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J Pediatr Surg. 2010 Jun;45(6):1173-7. doi: 10.1016/j.jpedsurg.2010.02.086.

Outcomes of treatment of childhood achalasia.

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  • 1Division of Pediatric Surgery, University of Florida College of Medicine, PO Box 100119, Gainesville, FL 32610, USA.

Abstract

PURPOSE:

The optimal management of achalasia in children and adolescents remains unclear. The aim of this study was to review a single institution's experience with endoscopic and surgical interventions in children with achalasia.

METHODS:

A retrospective review was conducted of the medical records of children treated for achalasia from 1978 to 2008. Patient demographics and interventions were reviewed. Outcomes after procedural intervention were evaluated.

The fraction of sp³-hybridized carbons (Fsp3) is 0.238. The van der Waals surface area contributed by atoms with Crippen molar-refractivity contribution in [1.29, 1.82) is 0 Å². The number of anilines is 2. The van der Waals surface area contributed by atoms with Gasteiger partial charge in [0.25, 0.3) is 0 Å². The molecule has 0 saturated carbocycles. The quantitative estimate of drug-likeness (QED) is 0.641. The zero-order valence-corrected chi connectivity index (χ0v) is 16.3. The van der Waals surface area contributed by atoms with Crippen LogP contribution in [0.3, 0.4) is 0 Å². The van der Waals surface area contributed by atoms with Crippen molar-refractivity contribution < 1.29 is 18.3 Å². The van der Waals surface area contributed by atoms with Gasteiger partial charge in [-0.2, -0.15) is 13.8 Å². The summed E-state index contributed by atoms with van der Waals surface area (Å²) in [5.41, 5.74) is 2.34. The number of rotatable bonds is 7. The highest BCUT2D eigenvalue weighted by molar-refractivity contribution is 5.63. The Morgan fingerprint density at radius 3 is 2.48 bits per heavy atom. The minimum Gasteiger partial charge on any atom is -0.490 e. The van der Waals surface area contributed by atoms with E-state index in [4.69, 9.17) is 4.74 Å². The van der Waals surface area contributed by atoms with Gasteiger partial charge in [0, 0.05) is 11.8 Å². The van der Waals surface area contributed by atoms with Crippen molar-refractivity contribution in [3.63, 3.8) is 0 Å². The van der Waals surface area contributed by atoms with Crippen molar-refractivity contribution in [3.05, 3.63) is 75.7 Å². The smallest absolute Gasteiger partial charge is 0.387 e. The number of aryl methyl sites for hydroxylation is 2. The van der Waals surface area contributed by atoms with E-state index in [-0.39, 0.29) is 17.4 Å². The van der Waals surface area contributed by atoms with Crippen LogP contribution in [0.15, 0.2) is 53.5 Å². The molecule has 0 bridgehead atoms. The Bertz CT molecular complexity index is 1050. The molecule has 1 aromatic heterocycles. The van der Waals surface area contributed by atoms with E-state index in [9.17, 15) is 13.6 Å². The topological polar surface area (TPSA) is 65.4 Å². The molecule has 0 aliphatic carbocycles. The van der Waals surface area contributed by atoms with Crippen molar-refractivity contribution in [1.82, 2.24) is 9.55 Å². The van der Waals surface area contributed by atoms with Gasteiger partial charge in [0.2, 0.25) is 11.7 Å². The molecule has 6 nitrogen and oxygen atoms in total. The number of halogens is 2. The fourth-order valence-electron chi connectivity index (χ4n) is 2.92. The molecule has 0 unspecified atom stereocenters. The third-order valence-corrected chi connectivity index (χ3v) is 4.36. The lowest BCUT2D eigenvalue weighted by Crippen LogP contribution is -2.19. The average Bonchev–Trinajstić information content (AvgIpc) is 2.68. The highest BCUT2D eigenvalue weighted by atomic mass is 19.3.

RESULTS:

Thirty-five patients with achalasia were identified, and data were available for 34 (age, 13 +/- 6 years; male, 62%). Eighteen patients underwent esophageal dilation (ED), and 16 patients underwent Heller myotomy (HM). Follow-up was available for 30 patients (ED, 15; HM, 15). There was symptom recurrence in 15 of 15 ED cases and 8 (53%) of 15 HM cases (P < .01). Additional interventions were performed in 14 (93%) of 15 ED cases and 6 (40%) of 15 HM cases (P < .01).

CONCLUSIONS:

Heller myotomy may provide more durable long-term outcomes, as defined by symptom recurrence and need for subsequent intervention, and may be considered the procedure of choice.

Copyright 2010 Elsevier Inc. All rights reserved.

PMID:
20620315
[PubMed - indexed for MEDLINE]
PMCID:
PMC4011012
Free PMC Article
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